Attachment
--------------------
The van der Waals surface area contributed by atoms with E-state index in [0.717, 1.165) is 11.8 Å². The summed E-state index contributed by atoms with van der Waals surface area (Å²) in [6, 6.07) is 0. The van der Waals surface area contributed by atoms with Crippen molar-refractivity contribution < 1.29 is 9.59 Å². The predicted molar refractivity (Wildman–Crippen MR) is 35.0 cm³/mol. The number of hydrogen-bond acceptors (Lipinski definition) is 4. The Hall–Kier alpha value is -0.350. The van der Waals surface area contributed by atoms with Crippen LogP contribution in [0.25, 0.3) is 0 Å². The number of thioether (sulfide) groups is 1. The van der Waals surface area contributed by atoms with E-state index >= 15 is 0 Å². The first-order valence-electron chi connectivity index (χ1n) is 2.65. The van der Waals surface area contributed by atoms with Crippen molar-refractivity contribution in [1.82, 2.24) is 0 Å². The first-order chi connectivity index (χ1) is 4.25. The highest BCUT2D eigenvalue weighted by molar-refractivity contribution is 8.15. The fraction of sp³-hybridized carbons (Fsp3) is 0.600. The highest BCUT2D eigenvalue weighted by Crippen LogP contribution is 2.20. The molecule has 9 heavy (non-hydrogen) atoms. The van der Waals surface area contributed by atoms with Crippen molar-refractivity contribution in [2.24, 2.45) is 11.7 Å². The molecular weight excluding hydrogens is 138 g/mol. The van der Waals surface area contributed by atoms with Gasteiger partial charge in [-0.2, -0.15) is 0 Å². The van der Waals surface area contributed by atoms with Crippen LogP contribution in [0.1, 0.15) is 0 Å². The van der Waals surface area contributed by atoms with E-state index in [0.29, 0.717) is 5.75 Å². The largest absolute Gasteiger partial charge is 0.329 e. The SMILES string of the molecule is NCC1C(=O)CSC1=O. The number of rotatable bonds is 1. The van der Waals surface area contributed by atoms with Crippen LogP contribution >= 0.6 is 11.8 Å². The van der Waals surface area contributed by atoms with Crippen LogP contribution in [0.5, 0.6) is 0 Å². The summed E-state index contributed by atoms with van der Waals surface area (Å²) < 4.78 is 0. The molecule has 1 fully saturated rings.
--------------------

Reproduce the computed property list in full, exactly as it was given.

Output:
The van der Waals surface area contributed by atoms with E-state index in [0.717, 1.165) is 11.8 Å². The summed E-state index contributed by atoms with van der Waals surface area (Å²) in [6, 6.07) is 0. The van der Waals surface area contributed by atoms with Crippen molar-refractivity contribution < 1.29 is 9.59 Å². The predicted molar refractivity (Wildman–Crippen MR) is 35.0 cm³/mol. The number of hydrogen-bond acceptors (Lipinski definition) is 4. The Hall–Kier alpha value is -0.350. The van der Waals surface area contributed by atoms with Crippen LogP contribution in [0.25, 0.3) is 0 Å². The number of thioether (sulfide) groups is 1. The van der Waals surface area contributed by atoms with E-state index >= 15 is 0 Å². The first-order valence-electron chi connectivity index (χ1n) is 2.65. The van der Waals surface area contributed by atoms with Crippen molar-refractivity contribution in [1.82, 2.24) is 0 Å². The first-order chi connectivity index (χ1) is 4.25. The highest BCUT2D eigenvalue weighted by molar-refractivity contribution is 8.15. The fraction of sp³-hybridized carbons (Fsp3) is 0.600. The highest BCUT2D eigenvalue weighted by Crippen LogP contribution is 2.20. The molecule has 9 heavy (non-hydrogen) atoms. The van der Waals surface area contributed by atoms with Crippen molar-refractivity contribution in [2.24, 2.45) is 11.7 Å². The molecular weight excluding hydrogens is 138 g/mol. The van der Waals surface area contributed by atoms with Gasteiger partial charge in [-0.2, -0.15) is 0 Å². The van der Waals surface area contributed by atoms with Crippen LogP contribution in [0.1, 0.15) is 0 Å². The van der Waals surface area contributed by atoms with E-state index in [0.29, 0.717) is 5.75 Å². The largest absolute Gasteiger partial charge is 0.329 e. The SMILES string of the molecule is NCC1C(=O)CSC1=O. The number of rotatable bonds is 1. The van der Waals surface area contributed by atoms with Crippen LogP contribution >= 0.6 is 11.8 Å². The van der Waals surface area contributed by atoms with Crippen LogP contribution in [0.5, 0.6) is 0 Å². The summed E-state index contributed by atoms with van der Waals surface area (Å²) < 4.78 is 0. The molecule has 1 fully saturated rings.